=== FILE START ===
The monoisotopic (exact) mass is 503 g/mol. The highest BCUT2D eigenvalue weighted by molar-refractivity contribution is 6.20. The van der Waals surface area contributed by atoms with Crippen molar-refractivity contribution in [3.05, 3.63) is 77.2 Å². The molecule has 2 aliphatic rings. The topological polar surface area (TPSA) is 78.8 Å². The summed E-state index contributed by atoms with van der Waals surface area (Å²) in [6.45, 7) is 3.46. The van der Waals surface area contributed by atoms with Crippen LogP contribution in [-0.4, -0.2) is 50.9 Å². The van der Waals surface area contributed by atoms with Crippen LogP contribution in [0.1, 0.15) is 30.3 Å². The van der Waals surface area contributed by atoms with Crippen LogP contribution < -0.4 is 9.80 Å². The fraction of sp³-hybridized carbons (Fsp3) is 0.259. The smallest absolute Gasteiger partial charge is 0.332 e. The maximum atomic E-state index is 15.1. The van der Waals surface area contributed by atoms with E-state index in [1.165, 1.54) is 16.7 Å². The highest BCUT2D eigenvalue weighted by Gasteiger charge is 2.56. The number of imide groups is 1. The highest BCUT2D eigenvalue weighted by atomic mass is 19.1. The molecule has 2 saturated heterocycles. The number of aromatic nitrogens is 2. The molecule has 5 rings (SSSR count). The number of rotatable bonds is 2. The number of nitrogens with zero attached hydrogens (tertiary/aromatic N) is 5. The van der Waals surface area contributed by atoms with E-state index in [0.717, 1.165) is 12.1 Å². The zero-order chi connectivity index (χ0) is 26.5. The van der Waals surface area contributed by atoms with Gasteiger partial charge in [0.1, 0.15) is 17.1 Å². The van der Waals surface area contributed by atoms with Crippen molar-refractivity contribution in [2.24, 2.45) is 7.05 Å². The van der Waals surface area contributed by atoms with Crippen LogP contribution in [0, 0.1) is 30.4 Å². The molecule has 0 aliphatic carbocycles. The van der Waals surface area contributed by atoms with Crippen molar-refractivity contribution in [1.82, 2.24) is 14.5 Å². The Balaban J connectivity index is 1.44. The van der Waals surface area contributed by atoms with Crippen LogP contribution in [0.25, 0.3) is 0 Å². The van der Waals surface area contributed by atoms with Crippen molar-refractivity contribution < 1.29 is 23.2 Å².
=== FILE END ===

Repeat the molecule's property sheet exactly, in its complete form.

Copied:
The monoisotopic (exact) mass is 503 g/mol. The highest BCUT2D eigenvalue weighted by molar-refractivity contribution is 6.20. The van der Waals surface area contributed by atoms with Crippen molar-refractivity contribution in [3.05, 3.63) is 77.2 Å². The molecule has 2 aliphatic rings. The topological polar surface area (TPSA) is 78.8 Å². The summed E-state index contributed by atoms with van der Waals surface area (Å²) in [6.45, 7) is 3.46. The van der Waals surface area contributed by atoms with Crippen LogP contribution in [-0.4, -0.2) is 50.9 Å². The van der Waals surface area contributed by atoms with Crippen LogP contribution in [0.1, 0.15) is 30.3 Å². The van der Waals surface area contributed by atoms with Crippen LogP contribution < -0.4 is 9.80 Å². The fraction of sp³-hybridized carbons (Fsp3) is 0.259. The smallest absolute Gasteiger partial charge is 0.332 e. The maximum atomic E-state index is 15.1. The van der Waals surface area contributed by atoms with E-state index in [1.165, 1.54) is 16.7 Å². The highest BCUT2D eigenvalue weighted by Gasteiger charge is 2.56. The number of imide groups is 1. The highest BCUT2D eigenvalue weighted by atomic mass is 19.1. The molecule has 2 saturated heterocycles. The number of aromatic nitrogens is 2. The molecule has 5 rings (SSSR count). The number of rotatable bonds is 2. The number of nitrogens with zero attached hydrogens (tertiary/aromatic N) is 5. The van der Waals surface area contributed by atoms with E-state index in [0.717, 1.165) is 12.1 Å². The zero-order chi connectivity index (χ0) is 26.5. The van der Waals surface area contributed by atoms with Gasteiger partial charge in [0.1, 0.15) is 17.1 Å². The van der Waals surface area contributed by atoms with Crippen molar-refractivity contribution in [2.24, 2.45) is 7.05 Å². The van der Waals surface area contributed by atoms with Crippen LogP contribution in [0, 0.1) is 30.4 Å². The molecule has 0 aliphatic carbocycles. The van der Waals surface area contributed by atoms with Crippen molar-refractivity contribution in [1.82, 2.24) is 14.5 Å². The Balaban J connectivity index is 1.44. The van der Waals surface area contributed by atoms with Crippen LogP contribution in [0.25, 0.3) is 0 Å². The van der Waals surface area contributed by atoms with Crippen molar-refractivity contribution < 1.29 is 23.2 Å².